The Ultimate Picture of American Awesomeness

A while back Frank asked people to describe a “visual representation of American awesomeness“.

I think this comes pretty close:

Burning red meat, 2 cars in the driveway, wifebeater, sunglasses, cigarette, and American flag.

Not sure where his beer is. I’m guessing he just finished it, and his wife is inside fetching him another one.

The image gets spoiled a little by the blue recycle bin in the background, but I’ll just tell myself that it’s been sitting in that exact same spot since the city issued it to him 10 years ago, and is now so full of cobwebs that if you dropped a bowling ball into it, it’d get stuck halfway down.

[Via Winning at Everything]

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Flag Day, 2011

Today is Flag Day. On June 14, 1777, the Continental Congress adopted the flag of the United States.

As the flag is a representation of our country, it’s appropriate that our National Anthem is about our flag.

The Star Spangled Banner
Words by Francis Scott Key, Music by John Stafford Smith

O say, can you see, by the dawn’s early light,
What so proudly we hailed at the twilight’s last gleaming?
Whose broad stripes and bright stars, through the perilous fight,
O’er the ramparts we watched, were so gallantly streaming?
And the rocket’s red glare, the bombs bursting in air,
Gave proof through the night that our flag was still there.
O say does that star spangled banner yet wave
O’er the land of the free, and the home of the brave?

On the shore dimly seen through the mists of the deep.
Where the foe’s haughty host in dread silence reposes,
What is that which the breeze, o’er the towering steep,
As it fitfully blows, half conceals, half discloses?
Now it catches the gleam of the morning’s first beam,
In full glory reflected now shines in the stream:
‘Tis the Star-Spangled Banner! O long may it wave
O’er the land of the free and the home of the brave.

And where is that band who so vauntingly swore
That the havoc of war and the battle’s confusion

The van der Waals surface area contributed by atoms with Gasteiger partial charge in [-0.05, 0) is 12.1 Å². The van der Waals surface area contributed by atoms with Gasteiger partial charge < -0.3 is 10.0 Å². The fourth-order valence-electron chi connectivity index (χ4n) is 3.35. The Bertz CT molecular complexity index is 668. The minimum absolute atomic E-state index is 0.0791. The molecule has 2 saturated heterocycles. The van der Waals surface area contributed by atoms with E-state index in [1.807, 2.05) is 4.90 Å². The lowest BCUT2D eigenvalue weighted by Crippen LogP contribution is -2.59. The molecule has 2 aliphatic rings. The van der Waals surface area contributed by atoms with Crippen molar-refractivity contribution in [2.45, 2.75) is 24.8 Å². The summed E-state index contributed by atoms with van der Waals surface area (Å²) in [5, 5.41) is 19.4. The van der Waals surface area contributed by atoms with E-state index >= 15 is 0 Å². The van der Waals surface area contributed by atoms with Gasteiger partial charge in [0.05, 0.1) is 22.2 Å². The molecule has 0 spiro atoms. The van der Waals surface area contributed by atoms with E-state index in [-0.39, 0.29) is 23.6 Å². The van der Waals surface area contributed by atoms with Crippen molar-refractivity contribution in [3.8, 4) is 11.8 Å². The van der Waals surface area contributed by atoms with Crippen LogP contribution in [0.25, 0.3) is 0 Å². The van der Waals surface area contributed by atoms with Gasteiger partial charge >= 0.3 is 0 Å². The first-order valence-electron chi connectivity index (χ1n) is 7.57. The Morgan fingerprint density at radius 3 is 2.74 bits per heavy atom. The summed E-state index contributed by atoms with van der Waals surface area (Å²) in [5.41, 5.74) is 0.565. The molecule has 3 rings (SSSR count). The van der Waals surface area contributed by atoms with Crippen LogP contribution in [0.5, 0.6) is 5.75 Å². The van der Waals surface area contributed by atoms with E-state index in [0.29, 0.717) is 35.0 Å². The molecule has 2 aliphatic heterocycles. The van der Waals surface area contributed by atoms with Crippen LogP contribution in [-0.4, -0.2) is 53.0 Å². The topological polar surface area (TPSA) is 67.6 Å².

A home and a country should leave us no more?
Their blood has washed out their foul footsteps’ pollution.
No refuge could save the hireling and slave
From the terror of flight, or the gloom of the grave:
And the Star-Spangled Banner, in triumph doth wave
O’er the land of the free and the home of the brave.

O thus be it ever when freemen shall stand
Between their loved homes and the war’s desolation!
Blest with vict’ry and peace, may the Heaven-rescued land
Praise the Power that hath made and preserved us a nation.
Then conquer we must when our cause it is just
And this be our motto: “In God is our Trust.”
And the Star-Spangled Banner in triumph shall wave
O’er the land of the free and the home of the brave!

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Georgia’s new state bird

First, in Mississippi, there’s the mascot change at the University of Mississippi.

Now, in Georgia, somebody wants to change the State Bird. Right now, the Brown Thrasher is the state bird. I learned that in Georgia History class back in the 8th grade. But, quite honestly, I don’t know if I’ve ever seen one.

There’s a fellow in Augusta who wants to change the state bird … to the chicken.

Now, sure, chickens account for $15-billion a year to the state’s economy. But, really, is the chicken the best representation for the state? Having grown up in Georgia, I have some ideas.